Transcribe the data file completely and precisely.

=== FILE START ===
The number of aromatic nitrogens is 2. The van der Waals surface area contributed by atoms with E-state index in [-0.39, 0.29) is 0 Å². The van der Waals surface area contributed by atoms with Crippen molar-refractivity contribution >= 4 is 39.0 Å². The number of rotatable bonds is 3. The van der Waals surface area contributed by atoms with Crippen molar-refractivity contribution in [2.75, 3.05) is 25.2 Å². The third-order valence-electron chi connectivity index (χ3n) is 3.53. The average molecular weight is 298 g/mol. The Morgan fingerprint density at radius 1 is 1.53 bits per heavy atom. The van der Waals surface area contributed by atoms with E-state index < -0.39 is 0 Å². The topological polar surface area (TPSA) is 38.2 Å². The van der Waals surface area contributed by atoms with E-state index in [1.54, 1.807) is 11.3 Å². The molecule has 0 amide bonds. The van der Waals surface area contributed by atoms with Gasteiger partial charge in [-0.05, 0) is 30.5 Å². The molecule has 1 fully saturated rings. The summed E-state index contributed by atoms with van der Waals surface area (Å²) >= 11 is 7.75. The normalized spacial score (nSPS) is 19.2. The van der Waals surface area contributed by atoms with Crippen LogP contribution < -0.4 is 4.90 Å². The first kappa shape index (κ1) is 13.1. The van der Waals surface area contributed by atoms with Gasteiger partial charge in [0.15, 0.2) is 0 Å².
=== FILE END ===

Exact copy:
The number of aromatic nitrogens is 2. The van der Waals surface area contributed by atoms with E-state index in [-0.39, 0.29) is 0 Å². The van der Waals surface area contributed by atoms with Crippen molar-refractivity contribution >= 4 is 39.0 Å². The number of rotatable bonds is 3. The van der Waals surface area contributed by atoms with Crippen molar-refractivity contribution in [2.75, 3.05) is 25.2 Å². The third-order valence-electron chi connectivity index (χ3n) is 3.53. The average molecular weight is 298 g/mol. The Morgan fingerprint density at radius 1 is 1.53 bits per heavy atom. The van der Waals surface area contributed by atoms with E-state index < -0.39 is 0 Å². The topological polar surface area (TPSA) is 38.2 Å². The van der Waals surface area contributed by atoms with E-state index in [1.54, 1.807) is 11.3 Å². The molecule has 0 amide bonds. The van der Waals surface area contributed by atoms with Gasteiger partial charge in [-0.05, 0) is 30.5 Å². The molecule has 1 fully saturated rings. The summed E-state index contributed by atoms with van der Waals surface area (Å²) >= 11 is 7.75. The normalized spacial score (nSPS) is 19.2. The van der Waals surface area contributed by atoms with Crippen LogP contribution < -0.4 is 4.90 Å². The first kappa shape index (κ1) is 13.1. The van der Waals surface area contributed by atoms with Gasteiger partial charge in [0.15, 0.2) is 0 Å².